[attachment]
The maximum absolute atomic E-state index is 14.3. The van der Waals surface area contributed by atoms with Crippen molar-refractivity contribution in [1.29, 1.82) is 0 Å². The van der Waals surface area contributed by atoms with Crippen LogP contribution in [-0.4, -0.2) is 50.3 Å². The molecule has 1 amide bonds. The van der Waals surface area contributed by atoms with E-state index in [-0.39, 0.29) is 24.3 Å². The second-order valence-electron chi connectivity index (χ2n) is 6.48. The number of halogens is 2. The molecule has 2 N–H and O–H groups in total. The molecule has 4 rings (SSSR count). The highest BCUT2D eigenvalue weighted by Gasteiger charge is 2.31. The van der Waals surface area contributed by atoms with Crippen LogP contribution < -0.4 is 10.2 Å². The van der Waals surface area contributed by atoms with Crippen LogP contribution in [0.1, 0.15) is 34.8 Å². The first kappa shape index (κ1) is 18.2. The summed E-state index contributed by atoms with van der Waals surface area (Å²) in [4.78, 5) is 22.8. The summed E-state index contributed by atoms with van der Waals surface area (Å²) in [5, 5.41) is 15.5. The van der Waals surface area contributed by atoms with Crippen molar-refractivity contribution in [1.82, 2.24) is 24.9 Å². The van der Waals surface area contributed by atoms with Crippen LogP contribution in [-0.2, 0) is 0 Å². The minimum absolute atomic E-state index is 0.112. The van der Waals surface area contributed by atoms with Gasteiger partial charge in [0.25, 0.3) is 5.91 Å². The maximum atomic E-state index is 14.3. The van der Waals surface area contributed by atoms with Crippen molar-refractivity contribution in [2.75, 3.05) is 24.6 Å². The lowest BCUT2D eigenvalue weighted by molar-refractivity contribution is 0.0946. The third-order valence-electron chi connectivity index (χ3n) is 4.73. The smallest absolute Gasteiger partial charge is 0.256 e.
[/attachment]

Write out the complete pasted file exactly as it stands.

The maximum absolute atomic E-state index is 14.3. The van der Waals surface area contributed by atoms with Crippen molar-refractivity contribution in [1.29, 1.82) is 0 Å². The van der Waals surface area contributed by atoms with Crippen LogP contribution in [-0.4, -0.2) is 50.3 Å². The molecule has 1 amide bonds. The van der Waals surface area contributed by atoms with E-state index in [-0.39, 0.29) is 24.3 Å². The second-order valence-electron chi connectivity index (χ2n) is 6.48. The number of halogens is 2. The molecule has 2 N–H and O–H groups in total. The molecule has 4 rings (SSSR count). The highest BCUT2D eigenvalue weighted by Gasteiger charge is 2.31. The van der Waals surface area contributed by atoms with Crippen LogP contribution < -0.4 is 10.2 Å². The van der Waals surface area contributed by atoms with Crippen LogP contribution in [0.1, 0.15) is 34.8 Å². The first kappa shape index (κ1) is 18.2. The summed E-state index contributed by atoms with van der Waals surface area (Å²) in [4.78, 5) is 22.8. The summed E-state index contributed by atoms with van der Waals surface area (Å²) in [5, 5.41) is 15.5. The van der Waals surface area contributed by atoms with Crippen molar-refractivity contribution in [1.82, 2.24) is 24.9 Å². The van der Waals surface area contributed by atoms with Crippen LogP contribution in [-0.2, 0) is 0 Å². The minimum absolute atomic E-state index is 0.112. The van der Waals surface area contributed by atoms with Gasteiger partial charge in [0.25, 0.3) is 5.91 Å². The maximum atomic E-state index is 14.3. The van der Waals surface area contributed by atoms with Crippen molar-refractivity contribution in [2.75, 3.05) is 24.6 Å². The lowest BCUT2D eigenvalue weighted by molar-refractivity contribution is 0.0946. The third-order valence-electron chi connectivity index (χ3n) is 4.73. The smallest absolute Gasteiger partial charge is 0.256 e.